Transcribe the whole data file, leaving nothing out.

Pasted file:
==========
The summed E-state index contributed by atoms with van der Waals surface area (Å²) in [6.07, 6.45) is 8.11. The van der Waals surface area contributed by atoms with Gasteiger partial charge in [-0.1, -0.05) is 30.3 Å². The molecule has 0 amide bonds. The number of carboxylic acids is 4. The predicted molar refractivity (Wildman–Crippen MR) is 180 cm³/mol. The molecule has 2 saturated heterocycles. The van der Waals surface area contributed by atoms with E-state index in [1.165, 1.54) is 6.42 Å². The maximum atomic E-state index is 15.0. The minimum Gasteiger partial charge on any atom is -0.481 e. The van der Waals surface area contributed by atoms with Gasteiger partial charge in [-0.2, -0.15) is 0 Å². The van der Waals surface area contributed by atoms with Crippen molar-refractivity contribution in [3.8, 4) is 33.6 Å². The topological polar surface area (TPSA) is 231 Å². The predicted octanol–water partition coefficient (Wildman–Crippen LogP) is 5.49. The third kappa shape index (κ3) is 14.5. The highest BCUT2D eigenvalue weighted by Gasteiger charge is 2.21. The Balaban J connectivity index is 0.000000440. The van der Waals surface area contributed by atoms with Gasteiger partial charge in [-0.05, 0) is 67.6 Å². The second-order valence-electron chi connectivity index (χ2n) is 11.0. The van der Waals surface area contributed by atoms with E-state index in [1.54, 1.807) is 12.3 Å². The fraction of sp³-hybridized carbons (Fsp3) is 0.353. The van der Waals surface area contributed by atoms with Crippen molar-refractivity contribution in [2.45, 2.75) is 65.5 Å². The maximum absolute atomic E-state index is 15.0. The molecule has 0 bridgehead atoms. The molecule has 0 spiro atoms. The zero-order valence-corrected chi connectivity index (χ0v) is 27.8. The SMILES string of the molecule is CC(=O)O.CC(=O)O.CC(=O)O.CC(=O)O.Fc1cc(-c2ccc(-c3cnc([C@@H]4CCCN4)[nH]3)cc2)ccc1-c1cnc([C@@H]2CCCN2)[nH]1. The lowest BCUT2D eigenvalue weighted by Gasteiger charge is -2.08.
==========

The summed E-state index contributed by atoms with van der Waals surface area (Å²) in [6.07, 6.45) is 8.11. The van der Waals surface area contributed by atoms with Gasteiger partial charge in [-0.1, -0.05) is 30.3 Å². The molecule has 0 amide bonds. The number of carboxylic acids is 4. The predicted molar refractivity (Wildman–Crippen MR) is 180 cm³/mol. The molecule has 2 saturated heterocycles. The van der Waals surface area contributed by atoms with E-state index in [1.165, 1.54) is 6.42 Å². The maximum atomic E-state index is 15.0. The minimum Gasteiger partial charge on any atom is -0.481 e. The van der Waals surface area contributed by atoms with Gasteiger partial charge in [-0.2, -0.15) is 0 Å². The van der Waals surface area contributed by atoms with Crippen molar-refractivity contribution in [3.8, 4) is 33.6 Å². The topological polar surface area (TPSA) is 231 Å². The predicted octanol–water partition coefficient (Wildman–Crippen LogP) is 5.49. The third kappa shape index (κ3) is 14.5. The highest BCUT2D eigenvalue weighted by Gasteiger charge is 2.21. The Balaban J connectivity index is 0.000000440. The van der Waals surface area contributed by atoms with Gasteiger partial charge in [-0.05, 0) is 67.6 Å². The second-order valence-electron chi connectivity index (χ2n) is 11.0. The van der Waals surface area contributed by atoms with E-state index in [1.54, 1.807) is 12.3 Å². The fraction of sp³-hybridized carbons (Fsp3) is 0.353. The van der Waals surface area contributed by atoms with Crippen molar-refractivity contribution in [2.45, 2.75) is 65.5 Å². The maximum absolute atomic E-state index is 15.0. The molecule has 0 bridgehead atoms. The molecule has 0 spiro atoms. The zero-order valence-corrected chi connectivity index (χ0v) is 27.8. The SMILES string of the molecule is CC(=O)O.CC(=O)O.CC(=O)O.CC(=O)O.Fc1cc(-c2ccc(-c3cnc([C@@H]4CCCN4)[nH]3)cc2)ccc1-c1cnc([C@@H]2CCCN2)[nH]1. The lowest BCUT2D eigenvalue weighted by Gasteiger charge is -2.08.